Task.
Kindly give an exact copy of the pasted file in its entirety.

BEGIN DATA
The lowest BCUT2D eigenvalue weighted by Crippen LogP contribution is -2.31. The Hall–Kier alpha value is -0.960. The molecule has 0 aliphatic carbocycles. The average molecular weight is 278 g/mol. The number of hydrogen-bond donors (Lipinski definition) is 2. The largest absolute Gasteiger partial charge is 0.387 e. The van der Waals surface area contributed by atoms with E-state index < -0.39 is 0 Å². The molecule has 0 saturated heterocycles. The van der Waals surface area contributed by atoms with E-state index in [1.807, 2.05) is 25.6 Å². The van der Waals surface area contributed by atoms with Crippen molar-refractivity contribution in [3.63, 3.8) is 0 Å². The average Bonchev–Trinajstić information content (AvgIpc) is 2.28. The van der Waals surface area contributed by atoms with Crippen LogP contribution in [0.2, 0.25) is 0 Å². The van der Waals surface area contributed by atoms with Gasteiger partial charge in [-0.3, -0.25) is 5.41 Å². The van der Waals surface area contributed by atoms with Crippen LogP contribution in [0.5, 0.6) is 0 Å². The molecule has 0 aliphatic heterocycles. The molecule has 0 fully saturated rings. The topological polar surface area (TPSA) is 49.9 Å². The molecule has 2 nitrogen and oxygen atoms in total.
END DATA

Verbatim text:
The lowest BCUT2D eigenvalue weighted by Crippen LogP contribution is -2.31. The Hall–Kier alpha value is -0.960. The molecule has 0 aliphatic carbocycles. The average molecular weight is 278 g/mol. The number of hydrogen-bond donors (Lipinski definition) is 2. The largest absolute Gasteiger partial charge is 0.387 e. The van der Waals surface area contributed by atoms with E-state index < -0.39 is 0 Å². The molecule has 0 saturated heterocycles. The van der Waals surface area contributed by atoms with E-state index in [1.807, 2.05) is 25.6 Å². The van der Waals surface area contributed by atoms with Crippen molar-refractivity contribution in [3.63, 3.8) is 0 Å². The average Bonchev–Trinajstić information content (AvgIpc) is 2.28. The van der Waals surface area contributed by atoms with Crippen LogP contribution in [0.2, 0.25) is 0 Å². The van der Waals surface area contributed by atoms with Gasteiger partial charge in [-0.3, -0.25) is 5.41 Å². The van der Waals surface area contributed by atoms with Crippen LogP contribution in [0.5, 0.6) is 0 Å². The molecule has 0 aliphatic heterocycles. The molecule has 0 fully saturated rings. The topological polar surface area (TPSA) is 49.9 Å². The molecule has 2 nitrogen and oxygen atoms in total.